But that's a topic for fall practice. In the spring, the Irish need to work on replenishing the position unit that takes the biggest hit from 2013 to 2014 in linebacker, and in particular, at inside linebacker. Several players have opportunities to cement significant roles for the 2014 season.

Notre Dame mailblog

January, 24, 2014
It has been a while. What's on your minds?

Scott from St. Joseph, Mich., writes: Matt, disagree about Michigan State easily being the highlight of the season. The game was marred with questionable penalties and calling by MSU's staff. To me the highlight of the season was the second-half defense against USC. Being able to beat your biggest rival basically without a functional QB and on the hands of a defensive performance remnant of '12 was the highlight of the year for me.

[+] EnlargeNotre Dame Celebration
Jonathan Daniel/Getty ImagesPulling out a victory over Rose Bowl champion Michigan State was the biggest achievement for Notre Dame in 2013.
Matt Fortuna: I think both performances, to be fair, were far from aesthetically pleasing. And yes, we have to give Notre Dame's defense plenty of credit for its play in both games. But the circumstances are too big to ignore here. By beating Michigan State, Notre Dame helped reshape the national title picture. It was the only team to beat a very good Spartans squad, one that ended up winning the Rose Bowl. While it's always big to beat your archrival, let's also remember that USC was without Marqise Lee for the second half, committed 11 penalties and missed two field goals (from 40 and 46 yards), too. And I just can't erase the memory of the Fighting Irish offense coming to a standstill once Tommy Rees went down. No points from either team in the final 30 minutes of a primetime game? No thank you.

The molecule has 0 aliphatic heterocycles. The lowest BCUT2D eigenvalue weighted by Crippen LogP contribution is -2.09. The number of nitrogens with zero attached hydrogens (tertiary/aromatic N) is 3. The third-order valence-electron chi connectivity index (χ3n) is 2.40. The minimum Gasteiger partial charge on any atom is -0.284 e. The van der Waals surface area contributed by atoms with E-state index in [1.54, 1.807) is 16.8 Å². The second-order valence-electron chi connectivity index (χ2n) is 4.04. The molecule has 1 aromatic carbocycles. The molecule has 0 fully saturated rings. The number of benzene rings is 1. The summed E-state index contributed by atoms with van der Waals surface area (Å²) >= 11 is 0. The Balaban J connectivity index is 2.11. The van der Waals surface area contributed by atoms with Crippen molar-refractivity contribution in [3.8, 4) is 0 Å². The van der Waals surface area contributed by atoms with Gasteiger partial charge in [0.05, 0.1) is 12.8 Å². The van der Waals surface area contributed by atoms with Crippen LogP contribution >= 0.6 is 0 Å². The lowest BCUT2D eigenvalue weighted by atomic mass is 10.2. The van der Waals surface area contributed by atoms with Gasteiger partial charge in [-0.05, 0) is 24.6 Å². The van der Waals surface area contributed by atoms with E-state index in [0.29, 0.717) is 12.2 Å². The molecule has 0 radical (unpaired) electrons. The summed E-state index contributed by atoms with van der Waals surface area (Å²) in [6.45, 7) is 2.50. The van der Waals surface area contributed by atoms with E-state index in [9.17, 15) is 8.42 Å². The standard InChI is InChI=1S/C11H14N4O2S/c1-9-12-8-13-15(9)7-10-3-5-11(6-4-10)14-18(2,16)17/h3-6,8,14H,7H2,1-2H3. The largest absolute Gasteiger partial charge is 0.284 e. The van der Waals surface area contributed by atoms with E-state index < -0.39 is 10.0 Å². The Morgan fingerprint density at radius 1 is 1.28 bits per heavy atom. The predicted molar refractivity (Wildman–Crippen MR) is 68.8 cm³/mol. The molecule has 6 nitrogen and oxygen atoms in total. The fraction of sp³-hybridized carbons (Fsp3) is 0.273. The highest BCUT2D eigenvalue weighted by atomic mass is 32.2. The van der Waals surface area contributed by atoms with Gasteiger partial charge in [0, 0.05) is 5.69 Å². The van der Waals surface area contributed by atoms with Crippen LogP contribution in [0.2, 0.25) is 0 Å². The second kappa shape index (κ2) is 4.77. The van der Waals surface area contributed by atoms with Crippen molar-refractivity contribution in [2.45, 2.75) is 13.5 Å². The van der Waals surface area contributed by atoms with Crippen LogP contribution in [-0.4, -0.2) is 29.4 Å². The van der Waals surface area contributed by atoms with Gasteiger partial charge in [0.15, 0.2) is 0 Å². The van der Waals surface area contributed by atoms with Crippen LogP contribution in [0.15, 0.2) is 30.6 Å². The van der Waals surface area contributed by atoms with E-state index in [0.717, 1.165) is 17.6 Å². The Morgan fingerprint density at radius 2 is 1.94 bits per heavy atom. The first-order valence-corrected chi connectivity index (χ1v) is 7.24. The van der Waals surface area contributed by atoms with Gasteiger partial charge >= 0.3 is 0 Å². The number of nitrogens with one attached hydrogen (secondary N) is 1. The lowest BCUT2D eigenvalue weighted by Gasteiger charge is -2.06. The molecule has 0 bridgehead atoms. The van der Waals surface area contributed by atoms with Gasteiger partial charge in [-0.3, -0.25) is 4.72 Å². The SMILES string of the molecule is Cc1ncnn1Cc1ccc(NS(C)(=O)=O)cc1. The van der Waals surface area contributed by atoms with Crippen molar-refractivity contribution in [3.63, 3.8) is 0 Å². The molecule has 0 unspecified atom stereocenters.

Matt from Pittsburgh writes: Matt, O-line starting 5 from LT-RT: Elmer, Hanratty, Martin, Lombard, Stanley? Also how do you see the D-line and linebackers forming out?

Matt Fortuna: That would probably be my early guess, though I'll keep a close eye on that group this spring since Martin will still be out. Matt Hegarty started at center in his place but provides plenty of flexibility, too, so it will be interesting to see where he fits into the picture next fall. My guess for defensive line would be Sheldon Day, Jarron Jones and Isaac Rochell, only because I don't know how ready Tony Springmann (ACL, infection) is. If he's 100 percent, it's easy to see him starting. And I'm anxious to watch Chase Hounshell, who saw the field as a true freshman in 2011 but has missed the last two seasons with shoulder injuries. Same with Jarrett Grace at the mike linebacker position (probably not this spring), with possibly Kendall Moore starting next to him. Jaylon Smith (dog) and Ishaq Williams (cat) will be expected to start if and when Brian VanGorder employs a 3-4 scheme, though he said last week he had not delved into schematics yet. Could we see Williams and/or Romeo Okwara play on the line some more? And where will Ben Councell fit into the picture once he's back from his ACL tear?